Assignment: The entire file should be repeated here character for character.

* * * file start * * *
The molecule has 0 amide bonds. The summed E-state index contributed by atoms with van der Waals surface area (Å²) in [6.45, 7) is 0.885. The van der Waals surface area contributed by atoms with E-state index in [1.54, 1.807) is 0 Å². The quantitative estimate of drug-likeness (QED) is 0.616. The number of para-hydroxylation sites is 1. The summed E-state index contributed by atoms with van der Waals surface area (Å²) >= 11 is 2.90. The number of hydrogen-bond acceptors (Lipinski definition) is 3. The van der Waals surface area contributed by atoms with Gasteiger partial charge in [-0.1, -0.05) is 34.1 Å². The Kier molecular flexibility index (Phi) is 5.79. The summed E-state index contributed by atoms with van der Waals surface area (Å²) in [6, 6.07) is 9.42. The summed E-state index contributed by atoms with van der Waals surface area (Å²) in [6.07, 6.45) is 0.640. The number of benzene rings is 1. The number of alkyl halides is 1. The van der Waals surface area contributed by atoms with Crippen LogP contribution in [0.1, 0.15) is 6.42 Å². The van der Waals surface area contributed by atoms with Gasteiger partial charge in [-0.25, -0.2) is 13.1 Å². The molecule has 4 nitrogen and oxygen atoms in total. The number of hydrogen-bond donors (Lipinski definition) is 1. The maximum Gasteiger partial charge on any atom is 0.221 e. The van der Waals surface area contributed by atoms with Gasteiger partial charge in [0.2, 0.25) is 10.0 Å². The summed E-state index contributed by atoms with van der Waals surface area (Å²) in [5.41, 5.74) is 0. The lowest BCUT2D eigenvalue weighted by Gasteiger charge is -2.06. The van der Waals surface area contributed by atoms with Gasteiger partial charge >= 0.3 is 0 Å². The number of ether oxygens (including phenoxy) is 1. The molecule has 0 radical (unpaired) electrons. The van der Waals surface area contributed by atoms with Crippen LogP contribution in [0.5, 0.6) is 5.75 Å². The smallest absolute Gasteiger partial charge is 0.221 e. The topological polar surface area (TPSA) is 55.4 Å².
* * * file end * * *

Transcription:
The molecule has 0 amide bonds. The summed E-state index contributed by atoms with van der Waals surface area (Å²) in [6.45, 7) is 0.885. The van der Waals surface area contributed by atoms with E-state index in [1.54, 1.807) is 0 Å². The quantitative estimate of drug-likeness (QED) is 0.616. The number of para-hydroxylation sites is 1. The summed E-state index contributed by atoms with van der Waals surface area (Å²) >= 11 is 2.90. The number of hydrogen-bond acceptors (Lipinski definition) is 3. The van der Waals surface area contributed by atoms with Gasteiger partial charge in [-0.1, -0.05) is 34.1 Å². The Kier molecular flexibility index (Phi) is 5.79. The summed E-state index contributed by atoms with van der Waals surface area (Å²) in [6, 6.07) is 9.42. The summed E-state index contributed by atoms with van der Waals surface area (Å²) in [6.07, 6.45) is 0.640. The number of benzene rings is 1. The number of alkyl halides is 1. The van der Waals surface area contributed by atoms with Crippen LogP contribution in [0.1, 0.15) is 6.42 Å². The van der Waals surface area contributed by atoms with Gasteiger partial charge in [-0.25, -0.2) is 13.1 Å². The molecule has 4 nitrogen and oxygen atoms in total. The number of hydrogen-bond donors (Lipinski definition) is 1. The maximum Gasteiger partial charge on any atom is 0.221 e. The van der Waals surface area contributed by atoms with Gasteiger partial charge in [0.2, 0.25) is 10.0 Å². The summed E-state index contributed by atoms with van der Waals surface area (Å²) in [5.41, 5.74) is 0. The lowest BCUT2D eigenvalue weighted by Gasteiger charge is -2.06. The van der Waals surface area contributed by atoms with Gasteiger partial charge >= 0.3 is 0 Å². The number of ether oxygens (including phenoxy) is 1. The molecule has 0 radical (unpaired) electrons. The van der Waals surface area contributed by atoms with Crippen LogP contribution in [0.5, 0.6) is 5.75 Å². The smallest absolute Gasteiger partial charge is 0.221 e. The topological polar surface area (TPSA) is 55.4 Å².